Judging by vignettes of '93, it's been a pretty good year

NEIGHBORS

December 30, 1993|By MICHELLE HOFFMAN

Where did the time go?

It seems like just yesterday that we began 1993. Now it's coming swiftly to an end.

Upon reflection, I'd have to say it's been a pretty good year.

I stuck with one of my New Year's resolutions. It was to begin my writing again. I guess there's always next year to begin that diet.

This has been an eventful and fascinating year for me. Since May, I've interviewed local celebrities I previously did not know existed.

Like Kitty Devilbiss-Marble, the director of the Taneytown Senior Citizens' Center, who is a basket weaver in her spare time. Mrs. Marble was patient with my novice questions and made learning fun. In July, she welcomed a new baby, Jacob, to her family.

I learned a little about other cultures while writing about the International Festival held at the New Windsor Service Center. I also visited the SERRV International Gift Shop, which sells handcrafts made in more than 40 countries. Touring the International Gift Shop is like taking a miniature tour around the world.

Remember the wagon train wedding that went through Westminster back in May? Participants Carolyn Stoner and Kathie Warner still enjoy traveling with the wagon trains with their friends; however, Mrs. Warner may have to skip the next journey to care for her new baby, Brady, who was born in October.

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I traveled back in time when I visited the S.S. John W. Brown, and saw Memorial Day through veterans' eyes.

Walter Myers was electrifying when he struck up his phonograph machines. I enjoyed the romp through musical history.

The Wizard of Oz, brought to us by students of Northwest Middle School in Taneytown, was a spring concert of fun.

Tiger Products was an entrepreneurial adventure that produced first-year profits and an excellent return on student-purchased stock. The New Windsor Middle students hand-crafted items, the bulk of which they sold during the May Day activities and at school.

Nationally recognized post card collector Victor Lee Cox showed me the historical significance of postcards.

Caroline and Robert Devilbiss haven't changed much in the Uniontown Post Office and general store they have operated over the past 73 years. They are the third generation of owners. Every piece of mail is hand-processed on scales that sit behind a wooden cage. But they think change may be inevitable in the future to compete with local businesses.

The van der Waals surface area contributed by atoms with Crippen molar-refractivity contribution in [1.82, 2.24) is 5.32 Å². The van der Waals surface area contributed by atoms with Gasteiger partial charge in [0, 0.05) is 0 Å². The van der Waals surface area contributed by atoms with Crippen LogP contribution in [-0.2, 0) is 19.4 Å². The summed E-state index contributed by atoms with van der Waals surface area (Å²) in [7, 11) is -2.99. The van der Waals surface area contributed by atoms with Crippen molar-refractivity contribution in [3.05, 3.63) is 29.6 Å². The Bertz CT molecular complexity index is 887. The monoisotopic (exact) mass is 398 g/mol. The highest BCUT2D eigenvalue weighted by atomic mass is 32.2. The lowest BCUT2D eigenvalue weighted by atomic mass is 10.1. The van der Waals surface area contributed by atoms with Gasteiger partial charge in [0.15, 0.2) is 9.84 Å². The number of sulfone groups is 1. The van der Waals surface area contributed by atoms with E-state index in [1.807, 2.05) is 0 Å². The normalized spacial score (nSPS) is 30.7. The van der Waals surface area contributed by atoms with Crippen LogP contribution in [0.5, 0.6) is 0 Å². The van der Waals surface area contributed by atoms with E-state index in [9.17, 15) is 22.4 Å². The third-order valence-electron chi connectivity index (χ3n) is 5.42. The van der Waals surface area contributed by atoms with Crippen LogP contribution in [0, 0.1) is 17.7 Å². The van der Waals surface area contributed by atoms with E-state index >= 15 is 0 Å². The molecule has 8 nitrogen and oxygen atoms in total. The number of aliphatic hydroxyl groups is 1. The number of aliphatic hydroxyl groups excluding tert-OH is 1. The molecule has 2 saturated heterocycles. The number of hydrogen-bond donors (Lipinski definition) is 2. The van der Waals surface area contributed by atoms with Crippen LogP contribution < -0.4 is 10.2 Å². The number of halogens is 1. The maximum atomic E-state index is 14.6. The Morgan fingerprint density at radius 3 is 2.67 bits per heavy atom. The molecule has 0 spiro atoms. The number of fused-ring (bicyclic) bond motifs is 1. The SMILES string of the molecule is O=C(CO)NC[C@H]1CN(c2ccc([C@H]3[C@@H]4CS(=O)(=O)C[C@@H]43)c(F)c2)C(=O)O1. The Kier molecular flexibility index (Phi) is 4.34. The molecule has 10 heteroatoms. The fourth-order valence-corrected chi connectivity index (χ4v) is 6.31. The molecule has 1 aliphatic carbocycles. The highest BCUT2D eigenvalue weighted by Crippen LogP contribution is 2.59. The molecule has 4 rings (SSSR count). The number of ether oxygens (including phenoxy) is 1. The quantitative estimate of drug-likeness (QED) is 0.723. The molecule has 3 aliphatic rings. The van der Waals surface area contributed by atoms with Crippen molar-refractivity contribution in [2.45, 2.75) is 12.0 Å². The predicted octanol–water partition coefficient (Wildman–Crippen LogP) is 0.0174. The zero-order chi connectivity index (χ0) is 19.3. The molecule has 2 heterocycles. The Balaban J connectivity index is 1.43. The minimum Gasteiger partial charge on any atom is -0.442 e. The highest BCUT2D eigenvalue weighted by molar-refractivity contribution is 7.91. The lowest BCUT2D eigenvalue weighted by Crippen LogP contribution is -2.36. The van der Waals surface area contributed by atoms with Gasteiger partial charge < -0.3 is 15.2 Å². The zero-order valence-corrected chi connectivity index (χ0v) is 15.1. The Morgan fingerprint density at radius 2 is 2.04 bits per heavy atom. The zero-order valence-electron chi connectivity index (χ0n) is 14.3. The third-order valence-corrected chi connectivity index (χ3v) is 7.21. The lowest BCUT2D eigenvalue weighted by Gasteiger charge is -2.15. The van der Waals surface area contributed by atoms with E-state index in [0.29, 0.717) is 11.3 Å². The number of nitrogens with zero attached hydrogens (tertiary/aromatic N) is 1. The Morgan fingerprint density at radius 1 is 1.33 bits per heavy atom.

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Meg and Bub Smith have been busy tending to their Percheron show horses. They have been busy, especially during the Christmas season, giving horse-drawn tours with Bub, formally dressed, at the reins of the carriage.

Although it now may be cold outside, the ladies of Linwood Brethren Church are staying warm while they continue to sew their customers' quilts.

The Jaycee's Haunted Barn was a scream to roam when the lights were lighted and the building was empty. But it was another haunted homecoming to more than 10,000 people again this year.

I had a frightfully good time when I interviewed T. R. and Laura Wailes at their haunted house. Cemetery hunting with local ghost hunter Shelley Sykes was pretty creepy, too.

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Along with the enjoyment, the year also brought its share of heartache.

Music was the universal language for eighth-grade music students at Northwest Middle School in Taneytown. The musical staff, dotted with musical instruments, circles the Earth and shoots into space, bringing its notes to the galaxy. The brightly colored mural remains unfinished at the request of the students, who lost one of their own last spring. Christy Lee Glacken is sadly missed.

As is Judy Carl. Many of you will remember Mrs. Carl as the cancer survivor I wrote about last May. Her passing in July was heartbreaking to those who knew her. However, each person I asked remembered her fondly as the woman with a great smile and overpowering strength.

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Of course, all of the festivals, dances, bingo games, swim meets, the demolition derby, church events and Christmas house tours cannot go unnoticed. It's events like these that bring this sparsely inhabited area together, so that neighbors can meet neighbors.

And that brings us to today, Dec. 30. What a year this has been. What memories we have shared.

I'd like to thank all of you for letting me into your homes; those I have interviewed and those of you who have followed my column.

What will next year bring? I hope it will be fun, eventful and fulfilling for all of you. I would like to meet more of you in 1994. Please let me know if you or someone you know is doing something neat.

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